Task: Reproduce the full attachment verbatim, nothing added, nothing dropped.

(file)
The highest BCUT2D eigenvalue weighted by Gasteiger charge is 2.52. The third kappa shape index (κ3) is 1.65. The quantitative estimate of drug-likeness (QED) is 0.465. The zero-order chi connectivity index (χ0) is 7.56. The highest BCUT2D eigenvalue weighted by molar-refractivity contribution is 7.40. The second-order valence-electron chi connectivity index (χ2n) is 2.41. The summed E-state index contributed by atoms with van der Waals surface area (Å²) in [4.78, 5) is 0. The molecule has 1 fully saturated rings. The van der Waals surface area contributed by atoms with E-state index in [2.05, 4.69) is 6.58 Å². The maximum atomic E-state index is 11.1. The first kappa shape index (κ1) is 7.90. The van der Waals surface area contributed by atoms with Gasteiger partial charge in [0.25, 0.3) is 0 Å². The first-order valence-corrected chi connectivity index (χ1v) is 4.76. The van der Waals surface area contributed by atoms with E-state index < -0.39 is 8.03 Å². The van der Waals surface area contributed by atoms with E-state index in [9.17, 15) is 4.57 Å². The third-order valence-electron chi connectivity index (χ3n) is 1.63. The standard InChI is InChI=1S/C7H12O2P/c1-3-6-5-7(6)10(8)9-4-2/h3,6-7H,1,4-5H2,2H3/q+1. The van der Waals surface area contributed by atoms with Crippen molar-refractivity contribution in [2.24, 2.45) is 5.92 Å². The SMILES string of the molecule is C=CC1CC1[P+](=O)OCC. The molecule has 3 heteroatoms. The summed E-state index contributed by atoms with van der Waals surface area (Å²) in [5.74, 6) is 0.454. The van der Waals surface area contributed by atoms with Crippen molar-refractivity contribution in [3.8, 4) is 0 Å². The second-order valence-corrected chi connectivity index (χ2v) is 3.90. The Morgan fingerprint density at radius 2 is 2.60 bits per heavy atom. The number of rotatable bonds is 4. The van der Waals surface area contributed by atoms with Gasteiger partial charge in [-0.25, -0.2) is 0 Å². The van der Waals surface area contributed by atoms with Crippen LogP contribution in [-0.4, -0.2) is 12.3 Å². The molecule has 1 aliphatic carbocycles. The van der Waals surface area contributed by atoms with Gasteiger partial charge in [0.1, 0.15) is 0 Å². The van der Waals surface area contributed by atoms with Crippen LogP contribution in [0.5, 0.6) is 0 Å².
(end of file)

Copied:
The highest BCUT2D eigenvalue weighted by Gasteiger charge is 2.52. The third kappa shape index (κ3) is 1.65. The quantitative estimate of drug-likeness (QED) is 0.465. The zero-order chi connectivity index (χ0) is 7.56. The highest BCUT2D eigenvalue weighted by molar-refractivity contribution is 7.40. The second-order valence-electron chi connectivity index (χ2n) is 2.41. The summed E-state index contributed by atoms with van der Waals surface area (Å²) in [4.78, 5) is 0. The molecule has 1 fully saturated rings. The van der Waals surface area contributed by atoms with E-state index in [2.05, 4.69) is 6.58 Å². The maximum atomic E-state index is 11.1. The first kappa shape index (κ1) is 7.90. The van der Waals surface area contributed by atoms with Gasteiger partial charge in [0.25, 0.3) is 0 Å². The first-order valence-corrected chi connectivity index (χ1v) is 4.76. The van der Waals surface area contributed by atoms with E-state index < -0.39 is 8.03 Å². The van der Waals surface area contributed by atoms with E-state index in [9.17, 15) is 4.57 Å². The third-order valence-electron chi connectivity index (χ3n) is 1.63. The standard InChI is InChI=1S/C7H12O2P/c1-3-6-5-7(6)10(8)9-4-2/h3,6-7H,1,4-5H2,2H3/q+1. The van der Waals surface area contributed by atoms with Crippen molar-refractivity contribution in [2.24, 2.45) is 5.92 Å². The SMILES string of the molecule is C=CC1CC1[P+](=O)OCC. The molecule has 3 heteroatoms. The summed E-state index contributed by atoms with van der Waals surface area (Å²) in [5.74, 6) is 0.454. The van der Waals surface area contributed by atoms with Crippen molar-refractivity contribution in [3.8, 4) is 0 Å². The second-order valence-corrected chi connectivity index (χ2v) is 3.90. The Morgan fingerprint density at radius 2 is 2.60 bits per heavy atom. The number of rotatable bonds is 4. The van der Waals surface area contributed by atoms with Gasteiger partial charge in [-0.25, -0.2) is 0 Å². The van der Waals surface area contributed by atoms with Crippen LogP contribution in [-0.4, -0.2) is 12.3 Å². The molecule has 1 aliphatic carbocycles. The van der Waals surface area contributed by atoms with Gasteiger partial charge in [0.1, 0.15) is 0 Å². The van der Waals surface area contributed by atoms with Crippen LogP contribution in [0.5, 0.6) is 0 Å².